Jaime Escalante, who died this week, showed it’s possible to teach advanced math to poor inner-city kids. It should be possible to help great teachers “reach a mass audience,” writes Andrew J. Coulson of the Cato Institute.
At the peak of its success, Garfield produced more students who passed Advanced Placement calculus than Beverly Hills High.
In any other field, his methods would have been widely copied. Instead, Escalante’s success was resented. And while the teachers union contract limited class sizes to 35, Escalante could not bring himself to turn students away, packing 50 or more into a room and still helping them to excel. This weakened the union’s bargaining position, so it complained.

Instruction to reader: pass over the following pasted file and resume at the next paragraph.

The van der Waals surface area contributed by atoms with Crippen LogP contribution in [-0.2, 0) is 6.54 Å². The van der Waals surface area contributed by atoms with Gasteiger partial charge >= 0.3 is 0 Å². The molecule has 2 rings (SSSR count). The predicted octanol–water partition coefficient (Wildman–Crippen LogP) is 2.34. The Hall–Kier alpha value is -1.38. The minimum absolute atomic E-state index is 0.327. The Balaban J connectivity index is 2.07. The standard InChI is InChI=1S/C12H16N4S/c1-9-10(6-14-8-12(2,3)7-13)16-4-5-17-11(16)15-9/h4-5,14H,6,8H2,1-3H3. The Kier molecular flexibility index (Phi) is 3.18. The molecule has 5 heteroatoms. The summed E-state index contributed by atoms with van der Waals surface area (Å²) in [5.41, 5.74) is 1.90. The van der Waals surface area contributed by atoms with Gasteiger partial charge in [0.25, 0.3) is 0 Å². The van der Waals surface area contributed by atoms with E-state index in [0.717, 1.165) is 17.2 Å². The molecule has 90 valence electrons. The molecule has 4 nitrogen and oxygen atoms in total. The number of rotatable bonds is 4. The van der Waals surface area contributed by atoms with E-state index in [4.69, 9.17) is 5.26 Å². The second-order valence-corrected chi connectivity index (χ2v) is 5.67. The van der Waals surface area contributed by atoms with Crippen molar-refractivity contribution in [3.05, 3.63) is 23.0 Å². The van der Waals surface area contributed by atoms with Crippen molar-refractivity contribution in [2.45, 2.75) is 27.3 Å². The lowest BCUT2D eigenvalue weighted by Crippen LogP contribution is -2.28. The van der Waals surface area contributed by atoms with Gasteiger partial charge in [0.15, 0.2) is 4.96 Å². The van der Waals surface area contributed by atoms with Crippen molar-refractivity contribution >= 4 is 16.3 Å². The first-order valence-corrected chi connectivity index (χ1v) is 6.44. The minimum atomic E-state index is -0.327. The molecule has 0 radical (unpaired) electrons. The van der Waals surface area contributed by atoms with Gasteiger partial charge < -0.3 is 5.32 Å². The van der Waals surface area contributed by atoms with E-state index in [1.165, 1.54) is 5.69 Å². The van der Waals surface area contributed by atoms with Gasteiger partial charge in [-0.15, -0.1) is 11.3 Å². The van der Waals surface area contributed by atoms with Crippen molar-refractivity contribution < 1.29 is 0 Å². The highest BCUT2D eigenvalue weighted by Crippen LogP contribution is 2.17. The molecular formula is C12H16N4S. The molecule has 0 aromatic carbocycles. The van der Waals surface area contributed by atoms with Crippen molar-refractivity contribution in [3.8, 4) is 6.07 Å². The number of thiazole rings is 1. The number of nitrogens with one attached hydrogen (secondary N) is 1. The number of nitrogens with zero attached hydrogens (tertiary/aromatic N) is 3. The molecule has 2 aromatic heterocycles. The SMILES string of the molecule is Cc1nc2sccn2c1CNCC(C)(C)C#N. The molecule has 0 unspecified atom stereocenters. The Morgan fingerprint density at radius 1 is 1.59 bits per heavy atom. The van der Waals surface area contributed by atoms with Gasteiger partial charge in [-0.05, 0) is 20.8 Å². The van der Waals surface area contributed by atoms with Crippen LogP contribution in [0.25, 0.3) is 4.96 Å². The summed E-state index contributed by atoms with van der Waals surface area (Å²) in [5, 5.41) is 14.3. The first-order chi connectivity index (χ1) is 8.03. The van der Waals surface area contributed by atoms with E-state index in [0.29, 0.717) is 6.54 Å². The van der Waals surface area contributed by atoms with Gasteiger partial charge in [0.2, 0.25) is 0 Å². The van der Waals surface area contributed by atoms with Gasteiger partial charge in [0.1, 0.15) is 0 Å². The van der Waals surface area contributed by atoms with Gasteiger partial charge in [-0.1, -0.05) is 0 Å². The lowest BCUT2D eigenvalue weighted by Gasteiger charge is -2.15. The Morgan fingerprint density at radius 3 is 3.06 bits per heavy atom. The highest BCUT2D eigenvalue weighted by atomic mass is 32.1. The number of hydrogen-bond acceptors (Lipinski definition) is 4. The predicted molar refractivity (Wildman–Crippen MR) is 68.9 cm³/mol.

After years building up Garfield High’s math department, Escalante was stripped of the chairmanship. He left the next year, followed by the math teachers he’d recruited and trained.
The best tribute America can offer Jaime Escalante is to understand why our education system destroyed rather than amplified his success — and then fix it.
By contrast, Asian tutoring companies let star teachers reach thousands of students through web broadcasting, Coulson writes. Teachers share the profits.